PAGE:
This week's North of the Border examines the national team's decision to sack Craig Levein and Leigh Griffiths' good form.
THE LONG GOODBYE
The removal of Craig Levein from his post as Scotland manager came as expected, but only after a lengthy period of deliberation by his employers at the SFA. This led to renewed criticism of the governing body by supporters and some in the media, while Charlie Adam, the Stoke City and Scotland midfielder, blamed the press for orchestrating the downfall of the national coach.
The press, in response, pointed out that the players were largely responsible for the results that got their manager the sack. Adam's own errors, which paved the way for Gareth Bale's winning goal in the defeat to Wales last month, made him more culpable than most. Amid all of this mud-slinging, Levein almost slipped away into the shadows.
This effect was heightened by the fact that there had long seemed only one move for the SFA. Scotland are bottom of their World Cup qualifying group and even the SFA's statement admitted the new man would be building for the next campaign, France 2016. Levein's competitive record stinks: in 12 matches he won three games, one over Lithuania, two of them against Liechtenstein and one of those the result of a goal deep into stoppage time, at Hampden.
There was also the performance in Prague during the campaign for Euro 2012, when Levein played a 4-6-0 formation that led to the most depressing 1-0 defeat in living memory. The sight of defenders winning the ball and looking, forlornly, for a target that did not exist is a hard one for Scotland supporters to shake off. Levein was defiant when criticised.
A stand-off with Steven Fletcher may have played as strong leadership in another era, but Scotland need each of their best players regardless of the cost. Levein eventually brokered peace with the forward, but the World Cup campaign was already going down. An opening home double header against Macedonia and Serbia could have reversed Levein's standing but his team did not pursue the victories that would have won Hampden over with any heart and Levein insisted two points from these fixtures was somehow acceptable.
With no qualifier until March, the SFA will take its time in appointing the new coach, perhaps more so as they will continue to pay Levein through the end of the current campaign. Gordon Strachan appears to be a popular choice, tipped even by another contender, Alex McLeish.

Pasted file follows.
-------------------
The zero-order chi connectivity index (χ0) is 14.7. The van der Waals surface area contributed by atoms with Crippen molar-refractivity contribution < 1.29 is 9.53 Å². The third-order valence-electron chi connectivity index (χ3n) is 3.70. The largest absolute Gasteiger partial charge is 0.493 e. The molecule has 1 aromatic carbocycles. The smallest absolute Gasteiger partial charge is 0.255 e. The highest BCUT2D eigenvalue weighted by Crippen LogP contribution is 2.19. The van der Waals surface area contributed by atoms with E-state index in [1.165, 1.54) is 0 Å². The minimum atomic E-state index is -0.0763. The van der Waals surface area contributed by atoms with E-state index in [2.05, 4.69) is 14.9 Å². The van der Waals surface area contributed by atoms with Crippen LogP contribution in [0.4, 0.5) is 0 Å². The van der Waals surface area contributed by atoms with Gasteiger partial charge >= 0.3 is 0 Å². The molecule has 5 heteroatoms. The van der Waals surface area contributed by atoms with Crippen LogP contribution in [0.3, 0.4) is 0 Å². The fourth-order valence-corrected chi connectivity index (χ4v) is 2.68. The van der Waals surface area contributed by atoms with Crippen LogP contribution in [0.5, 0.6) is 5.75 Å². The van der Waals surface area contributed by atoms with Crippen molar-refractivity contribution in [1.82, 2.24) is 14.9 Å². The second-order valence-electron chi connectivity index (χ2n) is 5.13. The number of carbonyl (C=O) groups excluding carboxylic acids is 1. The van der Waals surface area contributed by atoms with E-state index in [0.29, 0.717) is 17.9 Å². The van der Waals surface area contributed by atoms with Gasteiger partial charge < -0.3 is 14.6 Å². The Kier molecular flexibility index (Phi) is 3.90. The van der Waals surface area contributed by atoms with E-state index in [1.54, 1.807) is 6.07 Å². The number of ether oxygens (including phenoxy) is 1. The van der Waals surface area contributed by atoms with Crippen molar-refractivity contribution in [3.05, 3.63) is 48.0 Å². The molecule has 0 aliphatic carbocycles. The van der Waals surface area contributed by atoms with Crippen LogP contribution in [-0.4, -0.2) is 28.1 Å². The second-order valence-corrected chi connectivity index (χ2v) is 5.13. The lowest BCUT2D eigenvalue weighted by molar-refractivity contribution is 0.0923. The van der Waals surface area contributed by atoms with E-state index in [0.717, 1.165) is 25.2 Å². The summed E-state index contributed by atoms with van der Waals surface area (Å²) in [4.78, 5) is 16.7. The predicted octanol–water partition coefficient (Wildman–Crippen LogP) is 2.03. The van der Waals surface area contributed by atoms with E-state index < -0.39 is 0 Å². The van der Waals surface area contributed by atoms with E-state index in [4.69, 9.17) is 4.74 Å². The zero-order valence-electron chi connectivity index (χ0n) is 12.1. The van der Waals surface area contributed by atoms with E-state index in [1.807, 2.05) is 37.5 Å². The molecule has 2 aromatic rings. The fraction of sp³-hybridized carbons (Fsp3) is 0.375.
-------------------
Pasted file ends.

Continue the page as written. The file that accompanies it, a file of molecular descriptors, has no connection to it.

The job description will be interesting. Scotland have a gang of players technically superior to their predecessors, but they have lost their connection with the supporters. At the same time, expectation has nosedived and qualification for the World Cup is written off. The new coach should be encouraged to use what is left of this campaign to change the objective.
Hampden has seen one some cautious Scotland teams in recent years and this one failed in fear. With a free swing, the national team has a chance to romance its supporters in the home games at least. It would be enough of a start to see them go down fighting.
LOAN LEIGH AT THE TOP
Two goals from Leigh Griffiths cemented his position at the top of the goalscoring chart in the SPL and put Hibernian top of the table last Saturday night. Just 24 hours later they trailed Celtic only on goal difference, while the champions have a game in hand.
Griffiths has 11 from 11 games in the top division this season and is red hot. In his side's 2-1 win over St Mirren at the weekend, he also hit each post and had an excellent finish ruled out for a marginal offside call. There is no forward in the league more confident or with a greater range of finishes than the 22-year-old.
The bad news for Hibs? His loan from Wolverhampton Wanderers expires in January. Griffiths is a Hibs supporter and clearly loves scoring goals for his team. However, his parent club are in the pack just outside the play-off zone in the Championship and it may be hard to do business with them over an extension. Hibs' hopes of European football next season may depend on it. They are not a one-man team - Paul Cairney and David Wotherspoon have excelled on either wing - but he is first among equals.
The biggest deal of the winter window could be the one that decides what shirt Griffiths wears in 2013.
SHINNIE HAPPY PEOPLE
The top four make Europe this season and the race for those places may be among the most open anywhere. Three points below Celtic and Hibs, three more teams are tied.
One of those is Inverness Caledonian Thistle, 2-1 winners at Kilmarnock at the weekend, three days after they knocked Rangers out of the Scottish Communities League Cup with a 3-0 win at Ibrox.
A couple of months ago, Inverness were at the other end of the table but Terry Butcher deepened his squad at the end of the transfer window and the team has improved greatly since then.
The Rangers game was something of a landmark. The fallen giant of Scottish football had beaten Motherwell, their only SPL opponents since they reformed in the Third Division, in the previous round. Inverness got ahead in an even first half and dominated the second. Two of their goals came from the Shinnie brothers, Andrew and Graeme, who were both released by Rangers before the collapse.
If not for Leigh Griffiths, Andrew Shinnie would be the outstanding player in the division in recent weeks. He is one of a number of outstanding low-budget signings by Butcher, who has a kind of alchemy going on at Inverness, with the team now unbeaten in nine and having won five of their last six matches.